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Council mulls using eminent domain for affordable housing

LIHU‘E — The Kaua‘i County Council will vote today on whether the county will use eminent domain to acquire a 23.5-acre parcel of land in Kilauea.

Resolution 2021-27 would authorize the County of Kaua‘i to seize the land for public use after negotiations between the county and the landowner dead-ended. The county plans to develop the property into a housing project.

Leland Bertsch, who owns the property, told The Garden Island in August that the county had offered to purchase the land for $3.6 to $4 million dollars. Bertsch described the offer as an insult, and said it “was not even in the ballpark” of what he believes it’s worth.

“What (the county) offered was a slap in the face,” Bertsch said.

Bertsch offered to sell the plot of land for $30 million, which is more than the county’s entire budget for infrastructure and construction projects for the current fiscal year, which stands at roughly $24.7 million. Bertsch stood by that number, saying that it reflected the value of the property and that he’s turned down offers from buyers at similar figures.

Bertsch also said that if the council votes to authorize the eminent domain acquisition, he will fight back.

“There’s going to be litigation no matter what,” he said.

The Contractors Association of Kaua’i expressed some concerns about the use of eminent domain to acquire the property.

“‘Taking’ of private property through eminent domain is a concern, especially of lands zoned for agricultural use,” the CAK said in written testimony submitted to the council.

“It appears to be contradictory for a county that advocates for farmers, sustainability, growing food for local consumption, etc., while at the same time it is wanting to acquire through a ‘taking’ some 23.5 acres of agriculture land from an unwilling seller, for affordable housing.”

The county will still be required to pay a fair-market price for the property as decided by a court-appointed assessor. Bertsch said he’s willing to sell the property, but not at the price the county previously offered.

According to past testimony from County Housing Agency Director Adam Roversi, the county will utilize $9 million in federal Community Development Block Grant – Disaster Recovery funds from the devastating April 2018 floods to build workforce housing.

County Councilmember Luke Evslin said that he planned to vote in favor of using eminent domain to acquire the property, citing the full support of the Kilauea Neighborhood Association and the need for affordable housing on Kaua’i.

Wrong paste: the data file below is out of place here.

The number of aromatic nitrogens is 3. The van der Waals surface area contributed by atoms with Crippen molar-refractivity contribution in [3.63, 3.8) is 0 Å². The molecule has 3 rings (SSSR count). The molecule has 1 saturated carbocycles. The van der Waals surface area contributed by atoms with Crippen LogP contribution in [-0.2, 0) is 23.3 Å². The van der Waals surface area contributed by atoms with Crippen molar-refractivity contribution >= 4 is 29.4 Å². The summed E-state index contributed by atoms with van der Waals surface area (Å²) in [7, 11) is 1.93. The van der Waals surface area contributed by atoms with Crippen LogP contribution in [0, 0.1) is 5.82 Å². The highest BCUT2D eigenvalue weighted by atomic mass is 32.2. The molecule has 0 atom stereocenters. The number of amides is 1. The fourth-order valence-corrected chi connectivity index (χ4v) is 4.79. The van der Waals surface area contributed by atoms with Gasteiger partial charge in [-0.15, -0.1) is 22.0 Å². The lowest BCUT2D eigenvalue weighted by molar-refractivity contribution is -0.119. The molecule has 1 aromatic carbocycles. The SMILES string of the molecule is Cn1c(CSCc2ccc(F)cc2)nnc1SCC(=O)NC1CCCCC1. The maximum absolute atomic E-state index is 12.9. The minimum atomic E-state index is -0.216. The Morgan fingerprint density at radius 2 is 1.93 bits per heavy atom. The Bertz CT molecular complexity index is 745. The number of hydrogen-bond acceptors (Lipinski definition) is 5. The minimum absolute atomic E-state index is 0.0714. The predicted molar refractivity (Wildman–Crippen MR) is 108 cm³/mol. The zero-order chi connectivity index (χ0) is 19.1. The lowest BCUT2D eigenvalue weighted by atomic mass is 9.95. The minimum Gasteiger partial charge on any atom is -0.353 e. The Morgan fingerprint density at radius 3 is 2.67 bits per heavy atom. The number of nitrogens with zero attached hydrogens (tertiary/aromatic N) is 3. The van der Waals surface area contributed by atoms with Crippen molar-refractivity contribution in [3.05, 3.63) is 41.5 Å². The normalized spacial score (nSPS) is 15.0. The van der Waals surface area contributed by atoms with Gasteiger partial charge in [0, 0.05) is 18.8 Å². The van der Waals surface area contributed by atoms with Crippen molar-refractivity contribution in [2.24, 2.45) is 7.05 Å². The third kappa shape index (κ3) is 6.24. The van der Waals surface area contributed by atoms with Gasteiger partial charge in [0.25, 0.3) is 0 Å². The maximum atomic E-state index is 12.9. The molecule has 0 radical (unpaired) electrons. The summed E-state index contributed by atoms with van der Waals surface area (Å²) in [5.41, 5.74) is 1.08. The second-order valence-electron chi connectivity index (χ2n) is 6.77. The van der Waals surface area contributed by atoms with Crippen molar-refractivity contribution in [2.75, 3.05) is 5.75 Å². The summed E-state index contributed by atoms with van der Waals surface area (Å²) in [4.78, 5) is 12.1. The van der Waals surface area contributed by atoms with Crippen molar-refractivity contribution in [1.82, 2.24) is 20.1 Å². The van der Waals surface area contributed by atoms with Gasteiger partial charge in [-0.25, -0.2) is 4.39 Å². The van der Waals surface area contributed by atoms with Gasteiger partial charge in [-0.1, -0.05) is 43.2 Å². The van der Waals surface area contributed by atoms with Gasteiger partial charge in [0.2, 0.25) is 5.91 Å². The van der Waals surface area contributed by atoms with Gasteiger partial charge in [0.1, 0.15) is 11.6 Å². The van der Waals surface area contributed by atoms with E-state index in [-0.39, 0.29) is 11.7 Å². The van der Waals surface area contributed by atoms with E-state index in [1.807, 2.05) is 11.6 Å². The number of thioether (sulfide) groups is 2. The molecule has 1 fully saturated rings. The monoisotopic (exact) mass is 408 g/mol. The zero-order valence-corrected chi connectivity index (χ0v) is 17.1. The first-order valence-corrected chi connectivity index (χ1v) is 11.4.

“The KNA fully supports the county’s effort to acquire this property through the eminent-domain process,” the association said in written testimony submitted in September. “This is a once-in-a-lifetime opportunity to help shape the future of Kilauea. The KNA and broader community is fully committed to supporting this process and will take any and all actions necessary to help the county succeed in its effort to acquire this property for the long-term benefits it will bring to Kilauea.”

Evslin said he would be “very surprised” if the council did not vote in favor of authorizing the acquisition.

Also on the agenda

• There is a request for additional funds to purchase a grader for use at the Kekaha Landfill. Troy Tanigawa, acting county engineer, is expected to request additional funds to purchase the more-expensive grader in lieu of a drum roller. The grader will cost an additional $151,000.

• The Kaua’i Police Department is requesting approval to receive and expend $44,481 in federal grant funds for use in “drug-related investigations, training, K9 supplies, communication equipment, eradication projects, and travel to other islands or joint operations with other law-enforcement agencies.”

• The council will also hear details on two legal claims against the county, both of which involve alleged damage to personal property.

• Several bills related to changes in Kaua‘i’s county code as it relates to transient accommodations and financial disclosures are also scheduled to be read.

• Bills 2822 and 2838 are set for first reading. Both regard changes to the state transient accommodations tax.

• Bill 2830 would define the type of employees required to file financial disclosures with the county Board of Ethics. That bill is scheduled for its second reading before the council.

A full copy of the council’s agenda and a link to livestream today’s meeting, which begins at 8:30 a.m., can be found at


Kaleb Lay, general assignment reporter, can be reached at 647-0329 or​
Source: The Garden Island

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